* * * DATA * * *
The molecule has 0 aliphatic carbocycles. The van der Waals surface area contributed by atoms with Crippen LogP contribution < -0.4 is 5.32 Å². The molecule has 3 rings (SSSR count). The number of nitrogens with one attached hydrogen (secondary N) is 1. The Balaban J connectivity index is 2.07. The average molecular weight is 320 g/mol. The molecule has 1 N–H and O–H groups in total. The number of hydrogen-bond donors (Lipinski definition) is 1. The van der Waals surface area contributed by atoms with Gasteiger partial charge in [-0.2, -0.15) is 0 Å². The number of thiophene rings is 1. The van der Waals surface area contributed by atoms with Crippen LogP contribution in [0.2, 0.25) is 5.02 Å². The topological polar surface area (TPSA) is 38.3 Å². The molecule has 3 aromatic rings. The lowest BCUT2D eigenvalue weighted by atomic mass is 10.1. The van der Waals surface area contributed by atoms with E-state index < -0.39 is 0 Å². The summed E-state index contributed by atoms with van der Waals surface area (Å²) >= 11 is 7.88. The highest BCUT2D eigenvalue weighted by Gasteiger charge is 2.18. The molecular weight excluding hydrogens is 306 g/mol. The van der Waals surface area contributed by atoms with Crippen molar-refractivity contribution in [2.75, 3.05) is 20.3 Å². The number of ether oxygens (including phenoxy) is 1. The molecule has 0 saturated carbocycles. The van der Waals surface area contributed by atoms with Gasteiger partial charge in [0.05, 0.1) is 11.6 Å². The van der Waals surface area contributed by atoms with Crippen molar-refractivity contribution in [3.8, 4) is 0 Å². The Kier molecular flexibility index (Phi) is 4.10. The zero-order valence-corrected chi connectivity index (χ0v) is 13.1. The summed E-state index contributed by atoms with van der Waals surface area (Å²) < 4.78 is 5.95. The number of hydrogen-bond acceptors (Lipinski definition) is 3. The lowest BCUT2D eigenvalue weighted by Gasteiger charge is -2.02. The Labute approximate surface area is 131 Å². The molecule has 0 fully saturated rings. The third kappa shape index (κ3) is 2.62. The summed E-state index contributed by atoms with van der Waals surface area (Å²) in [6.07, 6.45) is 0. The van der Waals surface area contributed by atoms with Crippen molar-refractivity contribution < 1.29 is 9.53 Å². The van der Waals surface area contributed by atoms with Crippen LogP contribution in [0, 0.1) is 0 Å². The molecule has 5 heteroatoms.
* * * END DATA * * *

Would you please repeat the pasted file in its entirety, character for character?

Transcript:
The molecule has 0 aliphatic carbocycles. The van der Waals surface area contributed by atoms with Crippen LogP contribution < -0.4 is 5.32 Å². The molecule has 3 rings (SSSR count). The number of nitrogens with one attached hydrogen (secondary N) is 1. The Balaban J connectivity index is 2.07. The average molecular weight is 320 g/mol. The molecule has 1 N–H and O–H groups in total. The number of hydrogen-bond donors (Lipinski definition) is 1. The van der Waals surface area contributed by atoms with Gasteiger partial charge in [-0.2, -0.15) is 0 Å². The number of thiophene rings is 1. The van der Waals surface area contributed by atoms with Crippen LogP contribution in [0.2, 0.25) is 5.02 Å². The topological polar surface area (TPSA) is 38.3 Å². The molecule has 3 aromatic rings. The lowest BCUT2D eigenvalue weighted by atomic mass is 10.1. The van der Waals surface area contributed by atoms with E-state index < -0.39 is 0 Å². The summed E-state index contributed by atoms with van der Waals surface area (Å²) >= 11 is 7.88. The highest BCUT2D eigenvalue weighted by Gasteiger charge is 2.18. The molecular weight excluding hydrogens is 306 g/mol. The van der Waals surface area contributed by atoms with Crippen molar-refractivity contribution in [2.75, 3.05) is 20.3 Å². The number of ether oxygens (including phenoxy) is 1. The molecule has 0 saturated carbocycles. The van der Waals surface area contributed by atoms with Gasteiger partial charge in [0.05, 0.1) is 11.6 Å². The van der Waals surface area contributed by atoms with Crippen molar-refractivity contribution in [3.8, 4) is 0 Å². The Kier molecular flexibility index (Phi) is 4.10. The zero-order valence-corrected chi connectivity index (χ0v) is 13.1. The summed E-state index contributed by atoms with van der Waals surface area (Å²) < 4.78 is 5.95. The number of hydrogen-bond acceptors (Lipinski definition) is 3. The lowest BCUT2D eigenvalue weighted by Gasteiger charge is -2.02. The Labute approximate surface area is 131 Å². The molecule has 0 fully saturated rings. The third kappa shape index (κ3) is 2.62. The summed E-state index contributed by atoms with van der Waals surface area (Å²) in [6.07, 6.45) is 0. The van der Waals surface area contributed by atoms with Crippen molar-refractivity contribution < 1.29 is 9.53 Å². The van der Waals surface area contributed by atoms with Crippen LogP contribution in [0, 0.1) is 0 Å². The molecule has 5 heteroatoms.